Saw in the Adelaide Gallery an electric eel of great size, and a marble head of Lord Brougham in a marble wig with marble curls. Looks like a Butcher’s dog with a wig, on & reminded me of an anecdote of Garrick playing King Lear and laughing in the most pathetic scene, where he should have been weeping over the body of Cordelia, at the sight of a dog in the pit, upon whose head his fat, perspiring master had placed his wig to the great relief of his own shining & naked noodle.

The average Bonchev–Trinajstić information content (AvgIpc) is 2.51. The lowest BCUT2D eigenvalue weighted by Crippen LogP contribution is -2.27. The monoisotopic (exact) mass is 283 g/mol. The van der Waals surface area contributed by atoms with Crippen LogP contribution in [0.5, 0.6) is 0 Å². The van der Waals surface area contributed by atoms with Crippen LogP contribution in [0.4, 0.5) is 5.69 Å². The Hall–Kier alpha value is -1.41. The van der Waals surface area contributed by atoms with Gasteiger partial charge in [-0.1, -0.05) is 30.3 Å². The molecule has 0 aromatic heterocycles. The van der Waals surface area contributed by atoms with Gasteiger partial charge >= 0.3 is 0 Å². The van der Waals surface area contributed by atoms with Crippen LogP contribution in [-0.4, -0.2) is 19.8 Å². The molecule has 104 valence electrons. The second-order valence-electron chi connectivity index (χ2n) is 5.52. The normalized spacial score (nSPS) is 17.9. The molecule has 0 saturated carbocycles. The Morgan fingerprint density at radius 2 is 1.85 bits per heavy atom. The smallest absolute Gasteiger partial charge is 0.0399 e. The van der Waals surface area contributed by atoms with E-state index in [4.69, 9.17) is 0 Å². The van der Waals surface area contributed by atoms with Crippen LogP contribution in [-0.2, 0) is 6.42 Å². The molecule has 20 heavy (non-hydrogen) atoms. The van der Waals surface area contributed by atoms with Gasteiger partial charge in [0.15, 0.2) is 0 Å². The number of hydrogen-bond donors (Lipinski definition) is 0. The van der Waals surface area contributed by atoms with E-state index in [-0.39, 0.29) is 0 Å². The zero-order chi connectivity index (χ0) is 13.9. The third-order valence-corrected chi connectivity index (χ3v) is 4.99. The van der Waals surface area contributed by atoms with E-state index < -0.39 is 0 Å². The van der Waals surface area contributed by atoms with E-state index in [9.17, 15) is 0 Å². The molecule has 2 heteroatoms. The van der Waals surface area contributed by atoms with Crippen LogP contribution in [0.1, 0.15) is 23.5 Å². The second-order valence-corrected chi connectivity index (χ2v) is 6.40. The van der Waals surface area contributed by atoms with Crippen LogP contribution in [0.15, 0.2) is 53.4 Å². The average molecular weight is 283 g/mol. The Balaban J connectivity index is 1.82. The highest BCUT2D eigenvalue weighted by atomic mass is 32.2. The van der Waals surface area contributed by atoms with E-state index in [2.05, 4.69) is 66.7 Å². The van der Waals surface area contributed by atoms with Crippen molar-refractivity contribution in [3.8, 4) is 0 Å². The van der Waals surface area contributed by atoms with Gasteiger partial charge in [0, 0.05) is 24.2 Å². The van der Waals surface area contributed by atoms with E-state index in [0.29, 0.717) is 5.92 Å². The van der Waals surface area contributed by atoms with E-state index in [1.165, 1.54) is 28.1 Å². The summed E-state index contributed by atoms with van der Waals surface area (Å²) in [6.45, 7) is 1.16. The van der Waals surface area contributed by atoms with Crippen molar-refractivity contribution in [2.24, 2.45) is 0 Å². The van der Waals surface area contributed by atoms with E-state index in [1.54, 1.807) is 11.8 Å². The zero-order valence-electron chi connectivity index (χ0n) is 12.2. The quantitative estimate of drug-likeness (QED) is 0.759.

There are, of course, also more serious insights in her diary entries. As a visitor in a culture with a very different class structure, and in a city much more densely populated than the one she is used to, Ellen often has the advantage of unfamiliarity, allowing her to see her environment in sharp perspective. On one of her first drives into London, the crowds of humanity motivate her to think about free will: “they appeared more like flocks or herds obeying the impulse of a voice & a hand from behind than thinking beings going on their own way, chusing their own path, impelled each one by individual motives & governed by their several & independent wills.” Her thoughts turn to a treatise on ant colonies that she has read, and she notes a similarity, but ultimately she draws a distinction between humans and ants based on an idea of social evolution: “But with them all is instinct, men are governed by reason. that is Ants are stationary, neither advance nor recede, while men are capable of both. Ants are the same now, no doubt, that they were in the commencement of their career—They were wise & methodical as they are now. They are strict conservatives. . . . [Y]et change, the power of improvement, the restless desire for a better order of things is what distinguishes the man from the insect, since it shews the working within him of the principle of progress.” “Such,” she concludes, “were some of the strange thoughts which distracted my attention from my immediate object, the pursuit of a Cashmere shawl.”